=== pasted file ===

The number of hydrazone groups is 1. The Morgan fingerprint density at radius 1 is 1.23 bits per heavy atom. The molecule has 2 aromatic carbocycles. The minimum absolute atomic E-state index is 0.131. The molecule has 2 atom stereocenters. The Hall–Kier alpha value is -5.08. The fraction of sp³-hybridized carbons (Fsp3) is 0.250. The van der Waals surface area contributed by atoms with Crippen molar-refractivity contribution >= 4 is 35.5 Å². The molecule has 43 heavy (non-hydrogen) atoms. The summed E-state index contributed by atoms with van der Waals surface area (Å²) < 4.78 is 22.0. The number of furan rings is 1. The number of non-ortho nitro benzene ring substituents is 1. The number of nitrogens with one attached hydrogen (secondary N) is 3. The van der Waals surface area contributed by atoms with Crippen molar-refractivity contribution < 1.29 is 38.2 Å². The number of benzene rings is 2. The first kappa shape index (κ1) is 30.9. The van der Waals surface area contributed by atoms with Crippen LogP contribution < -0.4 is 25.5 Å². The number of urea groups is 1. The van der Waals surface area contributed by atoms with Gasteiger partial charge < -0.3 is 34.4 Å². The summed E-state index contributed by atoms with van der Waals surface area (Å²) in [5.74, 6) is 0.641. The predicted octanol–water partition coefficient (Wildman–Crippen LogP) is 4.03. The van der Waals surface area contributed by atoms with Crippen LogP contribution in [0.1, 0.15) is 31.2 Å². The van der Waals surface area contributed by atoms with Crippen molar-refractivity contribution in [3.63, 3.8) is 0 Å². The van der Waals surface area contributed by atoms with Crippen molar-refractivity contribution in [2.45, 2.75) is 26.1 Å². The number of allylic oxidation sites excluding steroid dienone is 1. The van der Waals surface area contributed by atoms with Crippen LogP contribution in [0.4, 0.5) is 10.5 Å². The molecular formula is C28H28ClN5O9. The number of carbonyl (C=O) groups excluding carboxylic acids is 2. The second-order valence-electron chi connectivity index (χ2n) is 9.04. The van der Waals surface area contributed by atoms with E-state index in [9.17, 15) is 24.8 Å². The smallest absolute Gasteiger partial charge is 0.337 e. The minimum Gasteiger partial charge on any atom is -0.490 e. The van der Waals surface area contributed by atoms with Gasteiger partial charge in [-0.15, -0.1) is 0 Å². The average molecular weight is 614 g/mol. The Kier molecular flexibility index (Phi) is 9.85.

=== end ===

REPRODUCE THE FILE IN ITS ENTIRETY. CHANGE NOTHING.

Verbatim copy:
The number of hydrazone groups is 1. The Morgan fingerprint density at radius 1 is 1.23 bits per heavy atom. The molecule has 2 aromatic carbocycles. The minimum absolute atomic E-state index is 0.131. The molecule has 2 atom stereocenters. The Hall–Kier alpha value is -5.08. The fraction of sp³-hybridized carbons (Fsp3) is 0.250. The van der Waals surface area contributed by atoms with Crippen molar-refractivity contribution >= 4 is 35.5 Å². The molecule has 43 heavy (non-hydrogen) atoms. The summed E-state index contributed by atoms with van der Waals surface area (Å²) < 4.78 is 22.0. The number of furan rings is 1. The number of non-ortho nitro benzene ring substituents is 1. The number of nitrogens with one attached hydrogen (secondary N) is 3. The van der Waals surface area contributed by atoms with Crippen molar-refractivity contribution < 1.29 is 38.2 Å². The number of benzene rings is 2. The first kappa shape index (κ1) is 30.9. The van der Waals surface area contributed by atoms with Crippen LogP contribution < -0.4 is 25.5 Å². The number of urea groups is 1. The van der Waals surface area contributed by atoms with Gasteiger partial charge < -0.3 is 34.4 Å². The summed E-state index contributed by atoms with van der Waals surface area (Å²) in [5.74, 6) is 0.641. The predicted octanol–water partition coefficient (Wildman–Crippen LogP) is 4.03. The van der Waals surface area contributed by atoms with Crippen LogP contribution in [0.1, 0.15) is 31.2 Å². The van der Waals surface area contributed by atoms with Crippen molar-refractivity contribution in [3.63, 3.8) is 0 Å². The van der Waals surface area contributed by atoms with Crippen molar-refractivity contribution in [2.45, 2.75) is 26.1 Å². The number of allylic oxidation sites excluding steroid dienone is 1. The van der Waals surface area contributed by atoms with Crippen LogP contribution in [0.4, 0.5) is 10.5 Å². The molecular formula is C28H28ClN5O9. The number of carbonyl (C=O) groups excluding carboxylic acids is 2. The second-order valence-electron chi connectivity index (χ2n) is 9.04. The van der Waals surface area contributed by atoms with E-state index in [9.17, 15) is 24.8 Å². The smallest absolute Gasteiger partial charge is 0.337 e. The minimum Gasteiger partial charge on any atom is -0.490 e. The van der Waals surface area contributed by atoms with Gasteiger partial charge in [-0.15, -0.1) is 0 Å². The average molecular weight is 614 g/mol. The Kier molecular flexibility index (Phi) is 9.85.